Many people heard a sermon for the first time in a long during the Christmas season. How long the service lasted depends upon the type of church, according to a new survey from the Pew Research Center.
Researchers analyzed 49,719 sermons delivered in April and May that were shared online by 6,431 churches in what it described as “the most exhaustive attempt to date to catalogue and analyze American religious sermons.” Although the median length of sermons was 37 minutes among the major branches of Christianity in the US, according to “The Digital Pulpit” study, they clearly have vastly different traditions.
Meanwhile, historically black Protestant churches had by far the longest sermons at a median of 54 minutes. Sermons at the black churches lasted longer than mainline Protestant sermons even though, on average, they contained about the same number of words, according to Pew. A possible explanation is that the preachers at black churches allow more time during their sermons for musical interludes, responses from worshipers and dramatic pauses in their oratory, the study said.
Pew said the sermons it studied came from 2,156 evangelical congregations, 1,367 mainline Protestant congregations, 422 Catholic parishes and 278 historically black Protestant congregations. Several prominent pastors have mulled the question of a sermon’s length.
“I’ve asked and been asked that question a hundred times,” the Rev. Hershael York, a professor of Christian preaching at the Southern Baptist Theological Seminary, wrote in 2016 “Today, after 35 years in ministry, I have a definitive answer: You can preach as long as you hold their attention.”
As for content, sermons vary widely.
Pew found “many words and phrases that are used more frequently in the sermons of some Christian groups than others.”
“For instance, the distinctive words (or sequences of words) that often appear in sermons delivered at historically black Protestant congregations include “powerful hand” and “hallelujah … come.” The latter phrase (which appears online in actual sentences such as “Hallelujah! Come on … let your praises loose!”) appeared in some form in the sermons of 22% of all historically black Protestant churches across the study period. And these congregations were eight times more likely than others to hear that phrase or a close variant. Although the word “hallelujah” is by no means unique to historically black Protestant services, this analysis indicates that it is a hallmark of black Protestant churches.
Meanwhile, the distinctive vocabulary of Catholic sermons includes “homily” (which is what Catholics typically call a sermon) as well as “diocese” and “Eucharist.”
The two analytic lenses used in this report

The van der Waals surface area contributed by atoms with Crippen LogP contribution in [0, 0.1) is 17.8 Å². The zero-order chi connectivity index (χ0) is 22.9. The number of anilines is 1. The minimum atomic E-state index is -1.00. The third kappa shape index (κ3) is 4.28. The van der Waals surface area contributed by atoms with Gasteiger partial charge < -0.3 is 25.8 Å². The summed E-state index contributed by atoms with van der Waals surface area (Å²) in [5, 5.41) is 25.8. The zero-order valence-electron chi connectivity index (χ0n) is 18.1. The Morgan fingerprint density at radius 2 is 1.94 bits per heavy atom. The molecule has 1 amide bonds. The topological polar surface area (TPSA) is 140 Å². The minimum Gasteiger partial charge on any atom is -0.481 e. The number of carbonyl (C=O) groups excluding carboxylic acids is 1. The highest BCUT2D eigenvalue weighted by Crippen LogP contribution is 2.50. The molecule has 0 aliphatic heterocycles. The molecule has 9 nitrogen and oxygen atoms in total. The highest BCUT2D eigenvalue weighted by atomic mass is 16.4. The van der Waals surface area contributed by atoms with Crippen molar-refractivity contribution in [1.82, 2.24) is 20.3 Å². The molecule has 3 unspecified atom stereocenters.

This report uses two different comparison groups depending on the focus of the analysis. Some findings are based on the share of all sermons that have certain characteristics (for example, “61% of sermons reference the name of a book from the Old Testament,” or “the median evangelical Protestant sermon is 39 minutes long.”
Other findings are based on the share of all churches that have certain characteristics (for example, “37% of all Catholic churches used the word ‘homily’ at least once during the study period.”) These analyses aggregate all sermons delivered at a single church and analyze them together, to represent what a consistent attendee at that church would have heard over the duration of the study period.
The findings about the most common or distinctive words are based on the share of churches, because calculating the share of all sermons that use a particular word would give little indication of whether the word was used across a wide swathe of churches or just many times in a few churches. The findings about the median length of sermons and how often they include citations of books of the Old Testament (the Hebrew Bible) and the New Testament (which includes the Christian Gospels) are based on the content of individual sermons.
Pew says, “Some terms are distinctive to a religious tradition but are not very common even within that tradition. For example, the three terms most disproportionately used in evangelical sermons include variants of the phrases “eternal hell,” “lose … salvation,” and “trespass … sin” (which appear online in actual sentences such as, “Either allow what he did to pay for your sin, or you are going to pay for your sin in eternity, in hell. That’s the Gospel we have.”). But only one distinctively evangelical phrase (“Bible … morning”) was used in a sermon at more than 10% of evangelical congregations during the study period.”
Missouri-based researcher Chris Colvin, who helps pastors prepare sermons, said that Jesus’ Sermon on the Mount, which contains some of the most powerful passages in the Scriptures, can be read aloud in less than 15 minutes.
–Alan Goforth | Metro Voice